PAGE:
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Show Notes

Have you ever been requested to do something and being given a certain amount of time to do it?

Let’s say that timeline you were given was seven days, right? What’s funny is most of the time we’re completing the project in the final day, sometimes hours before it’s due, it takes the full amount of time that we’ve been given to turn it around.

And then you may have the experience where someone asks for the same thing but the deadline is shorter.

They need, it turned around in two days, and what we find is even though we feel a lot of pressure around that, we’ll be able to deliver the thing in the timeframe we’d given.

This little known law explains why this happens with time and how the exact same thing is happening in your business with the running costs and can show you why even though you hope that this month will be different, you never seem to have enough money to pay yourself and make a profit.

Curious to learn more? Tune into the episode to learn this natural human behaviour and how you can stop having it work against you so that you can take more money home from your business.

Resources mentioned in this episode

Episode 004 of the podcast: The 5 bank accounts you need to get started with Profit First, listen here: https://laurajohagan.com/2024/04/15/004-the-5-bank-accounts-you-need-to-get-started-with-profit-first/

Looking for help to transform your business into the thriving, profitable business you know it could be? Book a Discovery Call with Laura here 

Connect with Laura

Website: www.laurajohagan.com

Email: hello@laurajohagan.com

Instagram: www.instagram.com/laurajohagan


Episode Transcript

Hey, hey, hey and welcome back to another episode of Prosper and Profit. I am so excited to be with you today and dive into this topic about this little known law and why it means you never have any money. We’re going to dive into that today.

It’s going to be a short episode today. I know last week’s episode or episode four was quite a long one. I wanted to follow up with something nice and short, but really impactful and really creating a lot of awareness for you about the human behaviours that we have and why, why we can’t achieve some of the things we think we should be able to just with willpower alone. So let’s dive in.

Have you ever been requested to do something and being given a certain amount of time to do it?

We all have had that happen in all of our lives, whether it was a school project  if we cast our mind back to school, whether it’s a client project, maybe it’s something in your team, someone in your team has asked for something to be able to put something on social media. Whatever it is, we can all think of a time where we’ve been asked to produce something and given a timeline for it.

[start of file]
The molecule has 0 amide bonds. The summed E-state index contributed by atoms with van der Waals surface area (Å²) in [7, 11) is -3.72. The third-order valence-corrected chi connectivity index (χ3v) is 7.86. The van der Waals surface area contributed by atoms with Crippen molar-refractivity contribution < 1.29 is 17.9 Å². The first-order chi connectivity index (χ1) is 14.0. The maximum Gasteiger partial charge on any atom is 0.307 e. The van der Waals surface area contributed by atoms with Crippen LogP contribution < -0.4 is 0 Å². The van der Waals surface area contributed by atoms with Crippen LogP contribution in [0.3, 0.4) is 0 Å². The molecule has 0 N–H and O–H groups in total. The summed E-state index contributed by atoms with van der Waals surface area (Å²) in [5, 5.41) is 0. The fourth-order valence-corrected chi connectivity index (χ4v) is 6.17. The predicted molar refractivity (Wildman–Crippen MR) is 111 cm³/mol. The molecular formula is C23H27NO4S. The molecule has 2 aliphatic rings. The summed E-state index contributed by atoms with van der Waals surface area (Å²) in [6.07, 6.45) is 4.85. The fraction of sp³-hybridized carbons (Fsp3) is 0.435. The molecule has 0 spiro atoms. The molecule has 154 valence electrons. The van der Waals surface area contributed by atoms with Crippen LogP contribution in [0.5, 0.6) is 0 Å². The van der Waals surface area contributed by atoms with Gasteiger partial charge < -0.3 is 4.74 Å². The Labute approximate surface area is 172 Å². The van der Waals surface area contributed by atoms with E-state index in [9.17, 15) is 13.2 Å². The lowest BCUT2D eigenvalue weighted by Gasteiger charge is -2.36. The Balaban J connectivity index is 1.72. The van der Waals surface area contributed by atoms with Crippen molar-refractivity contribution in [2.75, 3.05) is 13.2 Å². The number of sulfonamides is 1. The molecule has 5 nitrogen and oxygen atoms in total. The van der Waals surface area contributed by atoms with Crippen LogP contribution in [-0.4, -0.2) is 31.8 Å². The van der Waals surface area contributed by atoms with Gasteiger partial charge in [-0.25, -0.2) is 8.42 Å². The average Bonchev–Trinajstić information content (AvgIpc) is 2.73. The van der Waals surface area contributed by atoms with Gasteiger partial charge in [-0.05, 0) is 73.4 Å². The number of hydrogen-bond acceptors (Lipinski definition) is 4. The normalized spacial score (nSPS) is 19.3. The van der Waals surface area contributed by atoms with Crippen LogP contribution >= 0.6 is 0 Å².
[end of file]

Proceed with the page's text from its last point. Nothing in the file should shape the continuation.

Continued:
Let’s say that timeline you were given was seven days, right? What’s funny is most of the time, we’re completing the project in the final day, sometimes hours before it’s due. It takes the full amount of time that we have been given to deliver it. So if we had seven days, we find ourselves thinking about it, planning it, potentially just like running it through our mind a bit more, than getting started and there may be redoing some of it and it takes the full seven days. 

It takes the amount of time that we’ve been given to turn it around. Right. And then you may have the experience where someone asks for the same thing. But the deadline is shorter. They need it turned around in two days and what we find is even though we feel a lot of pressure around that, we can usually deliver the thing in the timeframe we’d given. It’s mind blowing… Something that took us seven days to deliver, when we had that amount of time, took that amount of time. And then when we were requested to turn it around in two days, it’s mind boggling to see that when we have less time we can get it done in the amount of time that we have. 

It’s it’s kind of weird. It almost feels like it doesn’t make sense, but when we think about it, we’ve all had examples of this happening where the thing that took us 10 hours to produce someone asks us to produce it in five hours and we still got it done in that. 

Now this phenomenon is a natural law that a philosopher found when he was researching something many moons ago. It’s called Parkinson’s Law. What this philosopher discovered was that the demand for something expands to match its supply. The demand for something expands to match it supply. So, you know, idea of a project taking 10 hours, the supply of 10 hours was available, so the demand to complete the project took 10 hours. But then when we only had five hours of supply available, we were able to match that and this is such an important topic because this is happening with your money. In your personal life. And in your business too.